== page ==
Community Action for a Renewed Environment (CARE)
EPA and CDC Collaborate to Support Communities
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On July 18, 2007, EPA joined forces with the Centers for Disease Control and Prevention (CDC) and the Agency for Toxic Substances and Disease Registry (ATSDR) to support community environmental and health goals. Former EPA Administrator Stephen Johnson and CDC Director Julie Gerberding signed a formal Memorandum of Understanding (MOU) (PDF) (6pp, 278k) to better coordinate the efforts and resources of the agencies, and announced four pilot projects across the country.
The MOU outlines a collaboration that will work with state, local, tribal and community groups to achieve the environmental and public health goals of the agencies. Below is general background information about EPA and CDC efforts to provide support to communities as well as information about four pilot project communities.
EPA and CDC manage a number of community-based programs. EPA has expertise in identifying and managing environmental exposures; CDC has expertise in developing health assessments, monitoring exposure, and health education. Some EPA community-based programs, such as CARE, are already working together with CDC and local health departments to provide support to communities. More information about CDC collaboration with EPA.
|Federal Grants Guide (PDF) (29pp, 543k) - a guide jointly developed by EPA, CDC and ATSDR on current funding opportunities available to groups interested in improving the environmental health of their communities.|
Pilot Project Communities
The July 2007 MOU calls for EPA and CDC to work together to improve collaboration in support of communities. The first four pilot communities announced were:
As of fall 2007, Cerro Gordo withdrew their participation as a pilot community. Kent County, Michigan will be the fourth pilot instead.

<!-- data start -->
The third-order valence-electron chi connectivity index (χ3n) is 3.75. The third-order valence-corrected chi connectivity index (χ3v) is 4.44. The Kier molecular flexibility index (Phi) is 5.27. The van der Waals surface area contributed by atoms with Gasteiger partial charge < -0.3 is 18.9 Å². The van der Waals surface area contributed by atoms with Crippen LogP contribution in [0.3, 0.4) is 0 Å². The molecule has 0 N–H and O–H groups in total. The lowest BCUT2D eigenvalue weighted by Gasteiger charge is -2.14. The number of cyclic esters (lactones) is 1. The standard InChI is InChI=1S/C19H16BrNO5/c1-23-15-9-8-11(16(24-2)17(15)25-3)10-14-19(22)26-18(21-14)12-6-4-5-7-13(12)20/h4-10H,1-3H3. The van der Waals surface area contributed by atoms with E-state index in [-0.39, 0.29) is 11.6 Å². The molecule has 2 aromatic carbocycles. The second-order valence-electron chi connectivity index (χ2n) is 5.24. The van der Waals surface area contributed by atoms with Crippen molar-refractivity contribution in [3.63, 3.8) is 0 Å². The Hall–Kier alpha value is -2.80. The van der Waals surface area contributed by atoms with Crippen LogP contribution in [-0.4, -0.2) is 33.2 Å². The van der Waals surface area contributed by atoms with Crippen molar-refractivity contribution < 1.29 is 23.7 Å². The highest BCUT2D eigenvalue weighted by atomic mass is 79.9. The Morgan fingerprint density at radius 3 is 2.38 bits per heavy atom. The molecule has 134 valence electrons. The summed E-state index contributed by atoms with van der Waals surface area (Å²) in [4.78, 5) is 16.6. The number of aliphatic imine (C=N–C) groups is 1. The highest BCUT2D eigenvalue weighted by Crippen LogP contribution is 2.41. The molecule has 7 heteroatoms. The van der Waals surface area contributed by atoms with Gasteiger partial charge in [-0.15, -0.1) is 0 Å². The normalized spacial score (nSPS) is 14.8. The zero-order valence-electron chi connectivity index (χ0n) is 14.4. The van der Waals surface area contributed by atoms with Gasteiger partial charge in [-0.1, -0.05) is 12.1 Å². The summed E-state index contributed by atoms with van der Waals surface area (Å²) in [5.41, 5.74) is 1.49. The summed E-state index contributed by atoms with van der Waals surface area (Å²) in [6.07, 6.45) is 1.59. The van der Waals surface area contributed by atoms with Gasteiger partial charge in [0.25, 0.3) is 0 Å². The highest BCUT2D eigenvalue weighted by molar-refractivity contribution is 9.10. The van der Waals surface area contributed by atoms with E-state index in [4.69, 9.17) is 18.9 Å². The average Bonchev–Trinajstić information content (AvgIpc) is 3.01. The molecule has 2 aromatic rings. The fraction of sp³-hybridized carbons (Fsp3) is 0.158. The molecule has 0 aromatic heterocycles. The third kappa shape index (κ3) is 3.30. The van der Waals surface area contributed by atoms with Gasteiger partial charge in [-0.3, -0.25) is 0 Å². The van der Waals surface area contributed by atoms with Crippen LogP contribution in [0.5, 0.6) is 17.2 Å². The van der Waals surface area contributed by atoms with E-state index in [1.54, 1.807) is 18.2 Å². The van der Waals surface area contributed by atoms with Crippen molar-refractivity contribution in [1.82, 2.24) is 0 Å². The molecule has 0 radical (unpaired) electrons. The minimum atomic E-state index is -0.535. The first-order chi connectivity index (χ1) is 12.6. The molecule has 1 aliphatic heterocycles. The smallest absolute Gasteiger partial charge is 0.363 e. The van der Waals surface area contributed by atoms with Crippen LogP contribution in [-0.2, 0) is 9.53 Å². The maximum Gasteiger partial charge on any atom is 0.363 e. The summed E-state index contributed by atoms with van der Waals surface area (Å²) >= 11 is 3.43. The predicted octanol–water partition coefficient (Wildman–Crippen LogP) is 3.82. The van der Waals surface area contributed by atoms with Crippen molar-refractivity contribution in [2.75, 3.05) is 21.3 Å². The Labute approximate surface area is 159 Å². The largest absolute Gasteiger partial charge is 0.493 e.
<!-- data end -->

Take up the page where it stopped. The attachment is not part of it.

Boston, Massachusetts -- EPA and CDC staff will collaborate with the Boston Public Health Commission on its Safe Shops project, designed to reduce emissions from the estimated 600 auto shops clustered in low-income neighborhoods. EPA funds the testing of safer alternatives to toxic materials, and health and environmental education for shop workers. CDC funds a variety of health-related projects including a mobile health van that provides health screenings to targeted auto body and repair shop workers.
Information on Boston's CARE project.
Cherokee Nation, Oklahoma -- Various communities within the 14 counties in northeast Oklahoma that make up the Cherokee Nation will collaborate to identify sources of toxic exposure and improve the environment. The Cherokee Nation works in collaboration with the Cherokee Nation Clinics and Indian Health Service Hospitals to provide screening and early detection in breast and cervical cancer. EPA and CDC will assist this community in their efforts to improve environmental health.
Information about Cherokee Nation's CARE project.
Kent County, Michigan -- EPA and CDC staff will collaborate with the Kent County Health Department, West Michigan Environmental Action Council and local organizations on the Greater Grand Rapids Children’s Health Initiative to implement on-the-ground efforts to reduce health risks to children from their homes. Kent County Health Department recently received a CDC Environmental Health Capacity Building grant and a partnership including West Michigan Environmental Action Council received an EPA 2007 CARE grant. This collaborative effort will identify successful programs working to reduce environmental risks to children, further improve local capacity, and improve health outcomes at the local level. The project will educate the community at large and will use a "Healthy Homes" approach, which focuses on helping families reduce children’s exposure to toxics such as lead, carbon monoxide, radon, other indoor pollutants and mercury. Improved children’s health will be promoted through education, monitoring, and affordable remediation.
Information about West Michigan’s CARE project.
Savannah, Georgia -- ATSDR is conducting public health activities in the Hudson Hill, Woodville and West Savannah neighborhoods, in response to local residents’ health concerns about increases of cancer, respiratory illnesses, asthma, and skin rashes. ATSDR’s activities include two health consultations, community updates, and health education workshops. Through ATSDR’s petition process, the first completed health consultation summarized available health data from EPA, CDC, the Georgia Environmental Protection Division and the International Paper Company related to community concerns regarding air pollutants released by International Paper. The second health consultation evaluates potential air pollution pathways and is expected to be available for public comment later in 2007. As part of the pilot, EPA, CDC and ATSDR staff will work to build community capacity to address health issues that arise through ATSDR’s public health consultation processes. ATSDR will assist the communities with developing partnerships with industries, businesses, and federal, state and local agencies.
Information about Savannah's CARE project.